Friday, May 16, 2014

I Was a Google Triathlete

The word "was" seems to indicate this is in the past tense, but that's not entirely accurate. I still AM a Google triathlete. I can no longer use the term "beginner" because if you've done something nine times, you can no longer use the beginner moniker. The fact is, I still am largely "winging it." I have a run coach and that has exponentially stepped up my game in the run department, but everything I know about triathlons I've learned on the internet.

Last summer, I sat down with a triathlete coach, but he could tell...I was still primarily a runner with specific goals on the running front.  For the third season, I will mix things up by doing the "tri" thing post Boston Marathon through the summer. I tripped into the pool due to injury in 2011 and figured, I can run, I am doing a lot of swimming, and anybody can ride a bike, so why not triathlons? I have never had a triathlon coach or even a training plan I stole from the internet.  You might say I'm winging it.  
My first open water swim...horrible.

Whether you've done one before or not, the sport can be a bit intimidating, and it still is to me, but the internet is a vast ocean of information.  Under full disclosure, I did take a couple swim lessons early on, and realized I'm a much better swimmer than I gave myself credit.  Early on, I looked more like my daughter when she was six and her stroke resembled synchronized drowning.  Mine looked like an old three prop boat motor missing the third prop.  Even with swimming, I have studied aspects of the swim leg of a triathlon. Things like proper stroke and rotation of the body in the water. If you have ever golfed before, it's as complicated as a golf swing. There's a lot going on at once.

Probably the most intimidating part of the triathlon is the transition. You don't get to pause your overall time as you move from the pool to the bike (known as T1,) or the bike to the run (T2)--the clock is still running so time lost here costs you.  I won't list them here, but there are some great videos on YouTube on beginner and advanced aspects of the transition.

The first year I raced, I borrowed my brother-in-law's 20 year old iron road bike.  Better than the dusty mountain bike hanging in the garage, but far from the (what can get crazy) expensive tri-bikes on the market. I finally bought a Trek Speed Concept two summers ago, and felt like an absolute moron buying it. I had NO idea what a "big ring" was. Googled it. It is not what I bought my wife, but the larger front gear thingy that the chain connects to. I'm such a newb.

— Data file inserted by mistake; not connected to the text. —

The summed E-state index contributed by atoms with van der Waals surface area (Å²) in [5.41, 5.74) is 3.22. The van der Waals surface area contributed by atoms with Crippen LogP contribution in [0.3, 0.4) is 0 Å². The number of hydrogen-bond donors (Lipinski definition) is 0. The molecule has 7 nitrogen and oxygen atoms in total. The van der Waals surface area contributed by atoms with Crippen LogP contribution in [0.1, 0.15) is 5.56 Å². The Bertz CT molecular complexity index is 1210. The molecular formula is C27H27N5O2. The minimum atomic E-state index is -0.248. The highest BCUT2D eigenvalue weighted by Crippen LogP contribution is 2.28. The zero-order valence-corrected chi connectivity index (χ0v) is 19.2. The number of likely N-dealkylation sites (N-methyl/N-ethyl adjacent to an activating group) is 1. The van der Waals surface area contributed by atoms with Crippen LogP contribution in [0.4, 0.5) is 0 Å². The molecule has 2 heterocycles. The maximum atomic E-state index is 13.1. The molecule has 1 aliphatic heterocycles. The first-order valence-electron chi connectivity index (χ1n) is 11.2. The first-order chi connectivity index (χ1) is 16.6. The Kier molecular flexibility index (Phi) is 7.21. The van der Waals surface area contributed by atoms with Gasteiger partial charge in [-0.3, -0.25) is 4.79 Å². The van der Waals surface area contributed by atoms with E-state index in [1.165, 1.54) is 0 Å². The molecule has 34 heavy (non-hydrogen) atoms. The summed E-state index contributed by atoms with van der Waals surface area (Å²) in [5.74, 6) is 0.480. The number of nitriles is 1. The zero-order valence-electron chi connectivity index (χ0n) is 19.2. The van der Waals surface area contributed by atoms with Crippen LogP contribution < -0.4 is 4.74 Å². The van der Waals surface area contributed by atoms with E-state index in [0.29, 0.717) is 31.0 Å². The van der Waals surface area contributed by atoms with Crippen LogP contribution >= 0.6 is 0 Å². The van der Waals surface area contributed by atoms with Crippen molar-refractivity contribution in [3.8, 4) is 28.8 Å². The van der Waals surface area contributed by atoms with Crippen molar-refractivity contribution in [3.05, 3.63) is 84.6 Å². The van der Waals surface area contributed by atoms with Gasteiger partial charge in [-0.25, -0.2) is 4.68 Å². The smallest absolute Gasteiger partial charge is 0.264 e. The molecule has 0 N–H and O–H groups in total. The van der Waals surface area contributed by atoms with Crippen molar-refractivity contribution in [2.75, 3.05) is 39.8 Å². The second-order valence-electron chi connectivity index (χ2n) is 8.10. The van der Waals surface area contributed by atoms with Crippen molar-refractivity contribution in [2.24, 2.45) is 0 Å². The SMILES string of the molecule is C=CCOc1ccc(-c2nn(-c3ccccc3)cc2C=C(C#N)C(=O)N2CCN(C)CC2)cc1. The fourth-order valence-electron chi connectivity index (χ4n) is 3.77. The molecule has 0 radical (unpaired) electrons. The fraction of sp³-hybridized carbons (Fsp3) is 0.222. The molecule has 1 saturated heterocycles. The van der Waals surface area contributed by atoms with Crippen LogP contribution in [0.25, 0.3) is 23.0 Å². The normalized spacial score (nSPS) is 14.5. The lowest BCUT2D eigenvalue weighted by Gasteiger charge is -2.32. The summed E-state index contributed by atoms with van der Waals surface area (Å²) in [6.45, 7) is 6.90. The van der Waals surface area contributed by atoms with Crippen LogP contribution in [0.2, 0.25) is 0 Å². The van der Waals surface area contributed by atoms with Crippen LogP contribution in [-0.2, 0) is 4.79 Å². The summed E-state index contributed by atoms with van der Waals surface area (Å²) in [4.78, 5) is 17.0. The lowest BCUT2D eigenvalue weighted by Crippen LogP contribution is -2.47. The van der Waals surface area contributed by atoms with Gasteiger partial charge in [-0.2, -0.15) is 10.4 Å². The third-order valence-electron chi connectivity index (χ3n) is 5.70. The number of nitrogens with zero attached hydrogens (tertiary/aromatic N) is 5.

Aside from the internet, you learn a lot from fellow triathletes particularly in the transition areas. Just as important, what NOT to do...like change shirts at any time especially getting out of the water and getting onto the bike.  We all know what it's like to try and take off a wet t-shirt. #noteasy  By the way, I condone learning the sport on the internet, but you're on your own if you google "wet t-shirt."

Cruising into 1st in my AG at the 2012 Denver Triathlon
Mounting and dismounting the bike is probably the trickiest part. Having no ego or shame, I have learned a lot from my son who's also a triathlete and actually does have a professional coach.  My "flying squirrel" mount on the bike mount was all wrong. Whether you're a man or woman, you probably don't want to jump while running and land your giblets on a hard saddle. A slight nuance I learned from my son after learning the move on the internet is to land on the inner thigh, then slide onto the normal ride position.

Two things I tried with little practice at all? My first race was a mountain lake open water swim with a wetsuit required. I "googled" the getting in and out part and again there's a lot of little tricks you pick up--like removing cap and goggles out of the water and as you roll off that arm sleeve of your wetsuit they conveniently stay in the rubber as it turns inside out. The second thing was rubber-banding your bike shoes to the bike. This one is a bit advanced. The guy from the local triathlon shop, Kompetitive Edge, added the tip to grab some green rubber bands from Whole Foods.  The perfect shoe mount rubber band. I tried this a couple days before a race and successfully a couple days later. This is not recommended. For that matter, everything you read in this blog post is not recommended. #iamnotaprofessional

The best part of the triathlon for me is that it ends with a run.  Most triathletes seem to be swimmers or cyclists that hate the run.  I have a few miles under my belt and tend to do okay on the third leg. With all that, I have hit the podium in all but one of my nine triathlons, so I figure I must be on to something. We shall see when I hit the open water in my first race next weekend.

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Average guy w/ an above average appetite for marathon racing and triathlons. Ran my 5th Boston in '15. 3:21, 1:29, 19:21 PR;full/half/5K Opinions & wit are mine